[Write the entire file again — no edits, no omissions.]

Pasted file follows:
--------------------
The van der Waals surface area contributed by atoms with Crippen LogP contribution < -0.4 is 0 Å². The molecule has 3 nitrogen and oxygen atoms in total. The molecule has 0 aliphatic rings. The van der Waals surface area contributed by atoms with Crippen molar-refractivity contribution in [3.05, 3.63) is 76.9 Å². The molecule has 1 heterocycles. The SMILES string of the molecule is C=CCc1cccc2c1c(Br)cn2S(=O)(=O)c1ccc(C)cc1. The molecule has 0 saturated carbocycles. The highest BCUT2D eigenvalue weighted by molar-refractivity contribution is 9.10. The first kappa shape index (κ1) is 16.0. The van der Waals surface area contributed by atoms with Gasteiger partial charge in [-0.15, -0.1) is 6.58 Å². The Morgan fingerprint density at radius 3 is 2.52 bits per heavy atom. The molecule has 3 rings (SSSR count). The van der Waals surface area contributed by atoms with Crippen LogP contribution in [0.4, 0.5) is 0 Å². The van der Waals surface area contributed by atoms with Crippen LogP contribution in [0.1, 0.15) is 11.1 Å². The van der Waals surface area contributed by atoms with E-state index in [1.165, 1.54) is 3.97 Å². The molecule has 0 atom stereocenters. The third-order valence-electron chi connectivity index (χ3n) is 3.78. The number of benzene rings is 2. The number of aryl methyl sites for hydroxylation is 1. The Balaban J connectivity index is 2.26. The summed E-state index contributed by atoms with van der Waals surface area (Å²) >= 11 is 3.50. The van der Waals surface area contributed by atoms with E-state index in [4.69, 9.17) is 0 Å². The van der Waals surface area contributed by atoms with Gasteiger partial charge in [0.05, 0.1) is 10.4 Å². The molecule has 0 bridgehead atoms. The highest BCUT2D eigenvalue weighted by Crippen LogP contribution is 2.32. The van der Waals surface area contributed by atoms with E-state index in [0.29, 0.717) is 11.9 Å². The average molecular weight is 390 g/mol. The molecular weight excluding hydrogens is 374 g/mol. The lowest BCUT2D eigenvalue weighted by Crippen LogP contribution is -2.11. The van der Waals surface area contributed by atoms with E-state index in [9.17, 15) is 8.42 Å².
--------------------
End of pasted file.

The van der Waals surface area contributed by atoms with Crippen LogP contribution < -0.4 is 0 Å². The molecule has 3 nitrogen and oxygen atoms in total. The molecule has 0 aliphatic rings. The van der Waals surface area contributed by atoms with Crippen molar-refractivity contribution in [3.05, 3.63) is 76.9 Å². The molecule has 1 heterocycles. The SMILES string of the molecule is C=CCc1cccc2c1c(Br)cn2S(=O)(=O)c1ccc(C)cc1. The molecule has 0 saturated carbocycles. The highest BCUT2D eigenvalue weighted by molar-refractivity contribution is 9.10. The first kappa shape index (κ1) is 16.0. The van der Waals surface area contributed by atoms with Gasteiger partial charge in [-0.15, -0.1) is 6.58 Å². The Morgan fingerprint density at radius 3 is 2.52 bits per heavy atom. The molecule has 3 rings (SSSR count). The van der Waals surface area contributed by atoms with Crippen LogP contribution in [0.4, 0.5) is 0 Å². The van der Waals surface area contributed by atoms with Crippen LogP contribution in [0.1, 0.15) is 11.1 Å². The van der Waals surface area contributed by atoms with E-state index in [1.165, 1.54) is 3.97 Å². The molecule has 0 atom stereocenters. The third-order valence-electron chi connectivity index (χ3n) is 3.78. The number of benzene rings is 2. The number of aryl methyl sites for hydroxylation is 1. The Balaban J connectivity index is 2.26. The summed E-state index contributed by atoms with van der Waals surface area (Å²) >= 11 is 3.50. The van der Waals surface area contributed by atoms with E-state index in [4.69, 9.17) is 0 Å². The van der Waals surface area contributed by atoms with Gasteiger partial charge in [0.05, 0.1) is 10.4 Å². The molecule has 0 bridgehead atoms. The highest BCUT2D eigenvalue weighted by Crippen LogP contribution is 2.32. The van der Waals surface area contributed by atoms with E-state index in [0.29, 0.717) is 11.9 Å². The average molecular weight is 390 g/mol. The molecular weight excluding hydrogens is 374 g/mol. The lowest BCUT2D eigenvalue weighted by Crippen LogP contribution is -2.11. The van der Waals surface area contributed by atoms with E-state index in [9.17, 15) is 8.42 Å².